>> jokes was located on Chestnut Street (which is true, I checked).  A rival
>> paper claimed that the other paper was routinely called the "Old Chestnut"
>> because of its location (no evidence of that), and old jokes were called
>> "Old Chestnuts" because they came from the other paper.  This explanation
>> dates to 1881.
>>> 
>>> Grammarphobia has a good post that goes through the other explanations
>> from the period.
>>> 
>> https://urldefense.proofpoint.com/v2/url?u=https-3A__www.grammarphobia.com_blog_2017_01_old-2Dchestnut.html&d=DwIGaQ&c=imBPVzF25OnBgGmVOlcsiEgHoG1i6YHLR0Sj_gZ4adc&r=uUVa-8oDL2EzfbuMuowoUadHHcJ7pjul6iFkS5Pd--8&m=cpUSUrCi4ahRSEqLX86ZR5UfnA5eFuLQGxWGsddggz8&s=mHVyp_9UlG6-qERHo7sH4C1bX0T8u4CuPv9yYIt9hEM&e=
>>> 
>>> One of the explanations claimed that it happened in 1867 with a touring
>> stage troupe performing a particular play with a funny line about a
>> chestnut tree that comes up as one of the characters is retelling an old
>> story but saying cork tree, instead of chestnut this time - "Chestnut!"
>>> 
>>> Anyways, the story names four people who were present at the time, and I
>> was able to find an advertisement for a performance of that play, in the
>> state where he said it happened, that involved all of those particular
>> performers in 1869, which seems close, and may lend a bit of credence to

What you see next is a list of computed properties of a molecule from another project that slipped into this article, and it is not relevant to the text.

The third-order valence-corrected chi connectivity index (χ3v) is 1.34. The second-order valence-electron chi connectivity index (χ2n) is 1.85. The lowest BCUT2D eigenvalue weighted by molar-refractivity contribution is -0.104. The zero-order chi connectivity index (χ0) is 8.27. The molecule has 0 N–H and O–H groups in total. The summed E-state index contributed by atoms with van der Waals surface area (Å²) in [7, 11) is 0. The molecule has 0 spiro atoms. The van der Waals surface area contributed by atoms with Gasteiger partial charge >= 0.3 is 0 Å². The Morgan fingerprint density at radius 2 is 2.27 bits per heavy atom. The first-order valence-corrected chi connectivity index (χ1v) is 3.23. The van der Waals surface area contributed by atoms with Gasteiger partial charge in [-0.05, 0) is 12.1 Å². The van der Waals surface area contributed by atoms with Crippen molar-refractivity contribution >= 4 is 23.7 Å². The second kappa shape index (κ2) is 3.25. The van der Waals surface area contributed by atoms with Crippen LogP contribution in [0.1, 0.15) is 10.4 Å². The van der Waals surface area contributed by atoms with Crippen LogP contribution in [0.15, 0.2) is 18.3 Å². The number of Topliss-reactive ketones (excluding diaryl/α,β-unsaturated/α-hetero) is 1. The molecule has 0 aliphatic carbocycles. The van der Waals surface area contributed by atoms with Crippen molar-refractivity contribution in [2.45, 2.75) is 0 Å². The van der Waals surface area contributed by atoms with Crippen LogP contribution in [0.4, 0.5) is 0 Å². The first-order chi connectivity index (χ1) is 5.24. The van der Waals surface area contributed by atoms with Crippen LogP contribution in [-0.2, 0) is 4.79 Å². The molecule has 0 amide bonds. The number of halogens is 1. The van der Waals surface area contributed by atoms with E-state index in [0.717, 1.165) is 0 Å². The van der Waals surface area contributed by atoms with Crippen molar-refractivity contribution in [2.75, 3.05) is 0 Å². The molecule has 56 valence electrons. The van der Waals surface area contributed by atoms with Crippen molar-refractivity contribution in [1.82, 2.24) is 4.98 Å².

>> his story.  Another person told a similar story, about the same play, but
>> said it happened years after the first known example of the word.
>>> 
>>> The "bad in age"/badinage pun has its own long history dating to the
>> 1820s, as does a prototypical bad pun about the differences between a
>> chestnut horse and a horse chestnut which came from the House of Commons in
>> the 18-aughts.
>>> 
>>> I have a post about it all here:
>>> 
>> https://urldefense.proofpoint.com/v2/url?u=https-3A__esnpc.blogspot.com_2019_01_horses-2Djokes-2Dand-2Dbells-2Dunfunny-2Dhistory.html&d=DwIGaQ&c=imBPVzF25OnBgGmVOlcsiEgHoG1i6YHLR0Sj_gZ4adc&r=uUVa-8oDL2EzfbuMuowoUadHHcJ7pjul6iFkS5Pd--8&m=cpUSUrCi4ahRSEqLX86ZR5UfnA5eFuLQGxWGsddggz8&s=VC41SBxc1VN5fkYAjkPQSSpDTjzj-tghdZ2Z_ErDhZU&e=
>>> 
>>> 
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>> https://urldefense.proofpoint.com/v2/url?u=http-3A__www.americandialect.org&d=DwIGaQ&c=imBPVzF25OnBgGmVOlcsiEgHoG1i6YHLR0Sj_gZ4adc&r=uUVa-8oDL2EzfbuMuowoUadHHcJ7pjul6iFkS5Pd--8&m=cpUSUrCi4ahRSEqLX86ZR5UfnA5eFuLQGxWGsddggz8&s=qRtiCFc2cMO0zYEoNW95FxSfYu-ZbwTv--AzYQBbcOc&e=
>>> 
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>> 
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> 
> 
> -- 
> 
> a
> 
> Andy Bach,
> afbach at gmail.com
> 608 658-1890 cell
> 608 261-5738 wk
>